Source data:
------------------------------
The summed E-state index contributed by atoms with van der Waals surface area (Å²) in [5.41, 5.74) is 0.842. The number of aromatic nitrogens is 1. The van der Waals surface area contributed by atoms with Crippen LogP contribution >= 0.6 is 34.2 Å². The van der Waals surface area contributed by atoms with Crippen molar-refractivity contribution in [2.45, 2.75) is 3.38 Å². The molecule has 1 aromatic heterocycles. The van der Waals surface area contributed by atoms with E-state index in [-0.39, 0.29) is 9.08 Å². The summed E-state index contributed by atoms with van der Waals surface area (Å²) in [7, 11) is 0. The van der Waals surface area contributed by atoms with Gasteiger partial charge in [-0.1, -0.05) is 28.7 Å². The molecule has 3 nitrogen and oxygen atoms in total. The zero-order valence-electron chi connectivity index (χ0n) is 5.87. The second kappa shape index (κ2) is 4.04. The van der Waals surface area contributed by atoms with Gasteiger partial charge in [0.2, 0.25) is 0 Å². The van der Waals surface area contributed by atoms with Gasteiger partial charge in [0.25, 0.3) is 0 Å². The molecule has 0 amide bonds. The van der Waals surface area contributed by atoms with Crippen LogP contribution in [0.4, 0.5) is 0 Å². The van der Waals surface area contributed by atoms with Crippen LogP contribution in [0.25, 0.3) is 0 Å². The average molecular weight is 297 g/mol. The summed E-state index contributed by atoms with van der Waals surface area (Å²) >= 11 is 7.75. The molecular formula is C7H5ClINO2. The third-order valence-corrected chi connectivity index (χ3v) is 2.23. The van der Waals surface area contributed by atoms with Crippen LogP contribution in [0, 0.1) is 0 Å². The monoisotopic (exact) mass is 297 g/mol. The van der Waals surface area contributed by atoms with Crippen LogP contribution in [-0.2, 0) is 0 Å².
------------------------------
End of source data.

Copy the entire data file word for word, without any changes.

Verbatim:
The summed E-state index contributed by atoms with van der Waals surface area (Å²) in [5.41, 5.74) is 0.842. The number of aromatic nitrogens is 1. The van der Waals surface area contributed by atoms with Crippen LogP contribution >= 0.6 is 34.2 Å². The van der Waals surface area contributed by atoms with Crippen molar-refractivity contribution in [2.45, 2.75) is 3.38 Å². The molecule has 1 aromatic heterocycles. The van der Waals surface area contributed by atoms with E-state index in [-0.39, 0.29) is 9.08 Å². The summed E-state index contributed by atoms with van der Waals surface area (Å²) in [7, 11) is 0. The van der Waals surface area contributed by atoms with Gasteiger partial charge in [-0.1, -0.05) is 28.7 Å². The molecule has 3 nitrogen and oxygen atoms in total. The zero-order valence-electron chi connectivity index (χ0n) is 5.87. The second kappa shape index (κ2) is 4.04. The van der Waals surface area contributed by atoms with Gasteiger partial charge in [0.2, 0.25) is 0 Å². The van der Waals surface area contributed by atoms with Gasteiger partial charge in [0.25, 0.3) is 0 Å². The molecule has 0 amide bonds. The van der Waals surface area contributed by atoms with Crippen LogP contribution in [0.4, 0.5) is 0 Å². The van der Waals surface area contributed by atoms with Crippen LogP contribution in [0.25, 0.3) is 0 Å². The average molecular weight is 297 g/mol. The summed E-state index contributed by atoms with van der Waals surface area (Å²) >= 11 is 7.75. The molecular formula is C7H5ClINO2. The third-order valence-corrected chi connectivity index (χ3v) is 2.23. The van der Waals surface area contributed by atoms with Crippen LogP contribution in [0, 0.1) is 0 Å². The monoisotopic (exact) mass is 297 g/mol. The van der Waals surface area contributed by atoms with Crippen LogP contribution in [-0.2, 0) is 0 Å².